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Measuring What Counts: A Conceptual Guide for Mathematics Assessment The rubrics can be used to inform the student about the scoring criteria before he or she works on a task. The rubric can also be used to structure a classroom discussion, possibly even asking the students to grade some (perhaps fictional) answers to the questions. In this way, the students can see some examples of how responses are evaluated. Such discussions would be a purely instructional use of an assessment device before the formal administration of the assessment. STIMULATING MOTIVATION, INTEREST, AND ATTENTION Intrinsic sources of motivation offer a fruitful approach to encourage students to perform well. Because assessment has the potential to affect the learning process substantially, it is important that students do their best when being assessed. Students' motivation to perform well on assessments has usually been tied to the stakes involved. Knowing that an assessment has a direct bearing on a semester grade or on placement in the next class—that is, high personal stakes—has encouraged many students to display their best work. Conversely, assessments to judge the effectiveness of an educational program where results are often not reported on an individual basis carry low stakes for the student and may not inspire students to excel. These extrinsic sources of motivation, although real, are not always consonant with the principle that assessment should support good instructional practice and enhance mathematics learning. Intrinsic sources of motivation, such as interest in the task, offer a more fruitful approach. Students develop an interest in mathematical tasks that they understand, see as relevant to their own concerns, and can manage. Recent studies of students' emotional responses to mathematics suggest that both their positive and their negative responses diminish as tasks become familiar and increase when the tasks are novel.21 Because facility at problem solving includes facility with unfamiliar tasks, the regular use of nonroutine problems must become a part of instruction and assessment. In some school districts, educational leaders are experimenting with nonroutine assessment tasks that have instructional value in themselves and that seem to have considerable interest for the students. Such a problem was successfully tried out with fifth-grade students in the San Diego City School District in 1990 and has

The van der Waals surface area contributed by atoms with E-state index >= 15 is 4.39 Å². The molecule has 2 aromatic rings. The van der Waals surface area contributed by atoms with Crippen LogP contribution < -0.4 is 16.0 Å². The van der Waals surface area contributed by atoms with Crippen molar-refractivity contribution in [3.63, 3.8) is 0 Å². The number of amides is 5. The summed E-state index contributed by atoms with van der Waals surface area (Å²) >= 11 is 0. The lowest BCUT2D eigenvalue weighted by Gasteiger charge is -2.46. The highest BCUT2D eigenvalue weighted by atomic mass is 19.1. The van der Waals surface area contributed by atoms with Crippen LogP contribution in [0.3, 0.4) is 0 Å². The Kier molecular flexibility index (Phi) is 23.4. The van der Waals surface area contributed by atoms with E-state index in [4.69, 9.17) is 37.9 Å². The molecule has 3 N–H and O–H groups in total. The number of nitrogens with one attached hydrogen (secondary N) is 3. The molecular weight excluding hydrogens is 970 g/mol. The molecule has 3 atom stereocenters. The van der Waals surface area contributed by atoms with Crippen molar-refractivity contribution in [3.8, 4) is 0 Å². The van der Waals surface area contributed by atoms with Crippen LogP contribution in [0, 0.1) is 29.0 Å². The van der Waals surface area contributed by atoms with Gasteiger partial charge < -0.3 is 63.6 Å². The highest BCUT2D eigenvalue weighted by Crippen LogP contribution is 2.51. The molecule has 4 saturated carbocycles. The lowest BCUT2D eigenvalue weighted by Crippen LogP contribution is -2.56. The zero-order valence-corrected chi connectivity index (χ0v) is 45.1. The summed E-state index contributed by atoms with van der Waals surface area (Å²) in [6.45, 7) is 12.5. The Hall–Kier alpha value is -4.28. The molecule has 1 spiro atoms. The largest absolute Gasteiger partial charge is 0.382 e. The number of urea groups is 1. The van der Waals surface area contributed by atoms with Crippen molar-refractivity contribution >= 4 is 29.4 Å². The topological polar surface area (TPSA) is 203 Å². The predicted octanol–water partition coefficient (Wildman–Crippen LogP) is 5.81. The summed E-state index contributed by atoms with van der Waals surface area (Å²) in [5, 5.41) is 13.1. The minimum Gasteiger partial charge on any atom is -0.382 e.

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Measuring What Counts: A Conceptual Guide for Mathematics Assessment subsequently been used by other districts across the country to assess instruction in the fifth, sixth, and seventh grades. The task is to help the owner of an orange grove decide how many trees to plant on each acre of new land to maximize the harvest.22 The yield of each tree and the number of trees per acre in the existing grove are explained and illustrated. An agronomist consultant explains that increasing the number of trees per acre decreases the yield of each tree and gives data the students can use. The students construct a chart and see that the total yield per acre forms a quadratic pattern. They investigate the properties of the function and answer a variety of questions, including questions about extreme cases. The assessment can serve to introduce a unit on quadratic functions in which the students explore other task situations. For example, one group of sixth-grade students interviewed an elementary school principal who said that when cafeteria lunch prices went up, fewer students bought their lunches in the cafeteria. The students used a quadratic function to model the data, orally reported to their classmates, and wrote a report for their portfolios. Sixth-grade students can be successful in investigating and solving interesting, relevant problems that lead to quadratic and other types of functions. They need only be given the opportunity. Do they enjoy and learn from these kinds of assessment activities and their instructional extensions? Below are some of their comments.